George Kelley born about 1752

Three books have been published about my family; J Fred O'Kelly's 1966 book, Alethea Jane Macon's 1969 book, and Harold O'Kelley's 1985 book and they all make claim that George O'Kelley was the second son of Thomas O'Kelley and Elizabeth Dean.  To my knowledge no one has found George O'Kelley in any records how ever there was a George Kelley who engaged with large land transactions with Patrick Henry, he was associated with the Yahzoo Land Company but I have found nothing to indicate he was of our family.  Using my experience and resources I have not found any evidence to prove these authors got it right and since they don't tell share their evidence with us, I am not sure how much faith came be put in their conclusions about George being the second son.  In his book Harold O'Kelley shares his efforts but it appears he has confused the son, George O'Kelley with George Washington O'Kelley the second son of Charles and Mary O'Kelley George Washington O'Kelley was born in Mecklenburg in 1783 during the time when George Washington was very popular and sometime after 1805 he became an early Baptist minister who moved into Franklin Co GA very early and as the counties Banks and Madison were carved from portions of Franklin he is found in the records of these counties.  If George O'Kelley the son born in 1752 was a real person why doesn't he appear in Revolutionary War records?  The most likely reason must have been because he died before manhood or as a young man he was not in America at the time of the Revolutionary War.  Surely if he had been alive and in America he would have served, been drafted like his brothers and since no record of his service has been found, I must consider that George O'Kelley having been named after his Irish grandfather that he may have been sent to Ireland as a child to live with his Irish family while he was educated and likely he was ordained as a minister in the Church of England and once the war broke out he just never returned.  To an educated young man seeking opportunity, the rustic life of colonel America would not have been as luring as Dublin and if he was ordained in the Church of England the revolution would have prevented his return.  It is certainly possible that he could have been Sir Saint George O'Kelly who was a publisher in Dublin.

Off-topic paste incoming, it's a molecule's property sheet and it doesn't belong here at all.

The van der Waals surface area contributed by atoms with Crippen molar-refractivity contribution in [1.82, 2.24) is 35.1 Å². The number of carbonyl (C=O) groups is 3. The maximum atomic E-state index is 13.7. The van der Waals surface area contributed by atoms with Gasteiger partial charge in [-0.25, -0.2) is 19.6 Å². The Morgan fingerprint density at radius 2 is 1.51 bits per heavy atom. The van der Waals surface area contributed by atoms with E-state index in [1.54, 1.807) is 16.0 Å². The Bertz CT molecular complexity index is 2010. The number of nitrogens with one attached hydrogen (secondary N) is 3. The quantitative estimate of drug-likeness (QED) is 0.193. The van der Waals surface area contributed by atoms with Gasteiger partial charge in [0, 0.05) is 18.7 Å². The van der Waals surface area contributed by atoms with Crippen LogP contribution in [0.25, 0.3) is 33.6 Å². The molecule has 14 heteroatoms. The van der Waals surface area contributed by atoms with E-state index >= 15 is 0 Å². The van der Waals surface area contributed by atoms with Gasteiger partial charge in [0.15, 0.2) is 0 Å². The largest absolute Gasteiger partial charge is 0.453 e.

Assuming that J Fred O'Kelly, Alethea Jane Macon, and Harold O'Kelley got it right and George O'Kelley was the second son born about 1752, where did that name originate?  The naming custom was to name the first born son after his paternal grandfather, second born son after his maternal grandfather, and the third son after his father.   Thomas and George should be the names of the two grandfathers and William the third born son the name of Elizabeth Dean's husband and that appears to be supported by three census documents, the 1752 Lunenburg  Co Virginia Tithe Census, 1769 Lunenburg Co Virginia Tithe Census, and a later 1782 Mecklenburg Co Virginia State Head of Household government census document that lists a William Kelly and not a Thomas or James Kelly. 

Below are the George Kellys that I have found near the time my immigrate ancestor's father would have lived:

  1. Ensign George Kelley who served under Captain Robert Bellew in the Jacobite War of 1688 to 1691, Ensign George Kelley appears in the notes within Col Charles O'Kellys 1692 manuscript titled "Macariae Excidium",